© Ella Ling

umpire

Melbourne diary - When umpires don't know the rules

   

Players often fall foul of the rules during tournaments all over the world, which is not surprising as it is sometimes hard to keep up with all the minor changes that come and go in the sport. When he was kicked out of the Australian Open in 1990 after one of his most famous tirades, John McEnroe claimed he had not known that the penalty rules had changed, implying that he known, he would have stopped just short of being defaulted.

But at Melbourne Park on Sunday, there was a rare occurrence as the players knew the rules better than the officials. On Show Court 3, the fifth biggest court here, Frederik Nielsen and Sabine Lisicki were taking on Jarmila Gajdosova and Matthew Ebden in a mixed doubles clash, which drew a nice crowd thanks to the Australian involvement.

Nielsen, of course, won the Wimbledon doubles title with Britain’s Jonny Marray last summer and is a draw-card himself but he played below par as the Australians claimed victory. But the drama bizarrely surrounded the coin toss and a rare instance where the umpire, Julie M Kjendlie of Norway, didn’t know the rules. When Nielsen and Lisicki won the spin, they opted to defer the choice to their opponents. Kjendlie, it seems, had no idea that was an option for Nielsen later tweeted: “Shite performance from me today, but umpire gets shocker of the day for not knowing the rules about the coin toss.”

Following up with Nielsen, the Dane confirmed that they had tried to give their opponents the choice, much to the shock of the umpire. As he said: “Umpire didn’t understand the defer rule. At a Grand Slam. On a show court. Incredible really.”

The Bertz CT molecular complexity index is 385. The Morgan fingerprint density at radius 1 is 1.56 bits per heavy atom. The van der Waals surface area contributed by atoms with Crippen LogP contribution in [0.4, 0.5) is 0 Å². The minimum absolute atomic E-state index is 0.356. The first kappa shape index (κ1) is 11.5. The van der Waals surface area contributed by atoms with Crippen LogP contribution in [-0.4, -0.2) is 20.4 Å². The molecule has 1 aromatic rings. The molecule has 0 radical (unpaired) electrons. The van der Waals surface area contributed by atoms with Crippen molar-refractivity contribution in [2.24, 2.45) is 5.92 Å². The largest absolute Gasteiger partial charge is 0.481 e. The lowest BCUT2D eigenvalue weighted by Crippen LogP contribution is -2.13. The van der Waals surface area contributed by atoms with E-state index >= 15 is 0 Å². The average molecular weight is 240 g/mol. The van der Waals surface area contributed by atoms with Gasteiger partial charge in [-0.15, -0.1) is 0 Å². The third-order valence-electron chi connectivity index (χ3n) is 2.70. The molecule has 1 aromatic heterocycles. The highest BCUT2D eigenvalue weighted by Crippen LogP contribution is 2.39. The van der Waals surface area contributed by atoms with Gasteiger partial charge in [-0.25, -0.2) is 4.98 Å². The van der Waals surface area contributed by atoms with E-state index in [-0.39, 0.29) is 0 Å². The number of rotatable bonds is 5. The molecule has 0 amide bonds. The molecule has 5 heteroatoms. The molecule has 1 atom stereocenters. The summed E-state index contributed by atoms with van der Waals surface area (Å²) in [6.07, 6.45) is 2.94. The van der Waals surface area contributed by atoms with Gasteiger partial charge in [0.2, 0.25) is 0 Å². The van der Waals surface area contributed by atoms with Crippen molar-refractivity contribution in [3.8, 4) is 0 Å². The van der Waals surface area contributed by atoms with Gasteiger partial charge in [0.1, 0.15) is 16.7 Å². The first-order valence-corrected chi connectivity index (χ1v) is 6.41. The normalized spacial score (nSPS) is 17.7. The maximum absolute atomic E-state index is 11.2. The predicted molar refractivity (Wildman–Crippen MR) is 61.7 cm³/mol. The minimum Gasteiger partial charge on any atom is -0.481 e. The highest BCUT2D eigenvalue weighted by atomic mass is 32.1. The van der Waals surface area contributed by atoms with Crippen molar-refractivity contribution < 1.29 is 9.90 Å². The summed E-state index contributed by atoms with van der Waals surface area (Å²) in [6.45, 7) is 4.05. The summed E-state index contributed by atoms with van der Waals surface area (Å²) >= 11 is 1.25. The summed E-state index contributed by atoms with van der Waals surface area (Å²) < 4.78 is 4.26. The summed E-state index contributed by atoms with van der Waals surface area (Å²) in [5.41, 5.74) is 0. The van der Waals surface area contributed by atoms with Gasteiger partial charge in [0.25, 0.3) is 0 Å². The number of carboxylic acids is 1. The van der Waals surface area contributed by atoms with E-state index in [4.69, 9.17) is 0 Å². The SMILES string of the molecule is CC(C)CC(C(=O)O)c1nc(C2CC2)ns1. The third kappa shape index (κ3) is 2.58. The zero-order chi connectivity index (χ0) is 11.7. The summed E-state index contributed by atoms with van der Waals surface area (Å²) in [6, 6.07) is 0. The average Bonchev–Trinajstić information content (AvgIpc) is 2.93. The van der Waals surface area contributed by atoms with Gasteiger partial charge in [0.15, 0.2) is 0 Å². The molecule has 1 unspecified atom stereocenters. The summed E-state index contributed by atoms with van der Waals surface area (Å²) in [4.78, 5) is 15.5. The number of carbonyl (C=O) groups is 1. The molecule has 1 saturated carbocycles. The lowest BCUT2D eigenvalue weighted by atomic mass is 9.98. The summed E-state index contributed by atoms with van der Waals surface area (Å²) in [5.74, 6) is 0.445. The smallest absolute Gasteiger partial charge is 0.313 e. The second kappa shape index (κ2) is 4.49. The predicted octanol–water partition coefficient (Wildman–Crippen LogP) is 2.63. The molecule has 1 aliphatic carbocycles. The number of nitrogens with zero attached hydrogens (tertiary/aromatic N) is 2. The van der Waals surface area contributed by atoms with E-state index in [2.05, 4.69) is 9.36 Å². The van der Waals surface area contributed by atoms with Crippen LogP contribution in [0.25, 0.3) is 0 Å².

The defer choice is the least often used, especially at club level, where it often throws players who either don’t know it, or are freaked out by the decision of their opponents to put the ball back in their court, so to speak. But at professional level, every player and certainly every official should know the rules inside out. Otherwise, what’s the point?

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Serena Williams cranked down the biggest serve of the tournament on Sunday, a 207 kmph (128.6 mph) bullet against Ayumi Morita. Venus Williams still holds the record at 129mph, achieved at Wimbledon a few years ago. Serena’s effort is a full 13 kmph faster than the next best, Germany’s Lisicki, and she may be tempted to see if she can overtake her sister in the coming days. In the men’s event, Poland’s Jerzy Janowicz tops the list so far at 219 kmph (136.1mph), well down on the fastest of 156mph held by Ivo Karlovic. However, Australian Sam Groth hit a 163mph serve last year in a Challenger Tour event in Busan but its validity remains slightly dubious.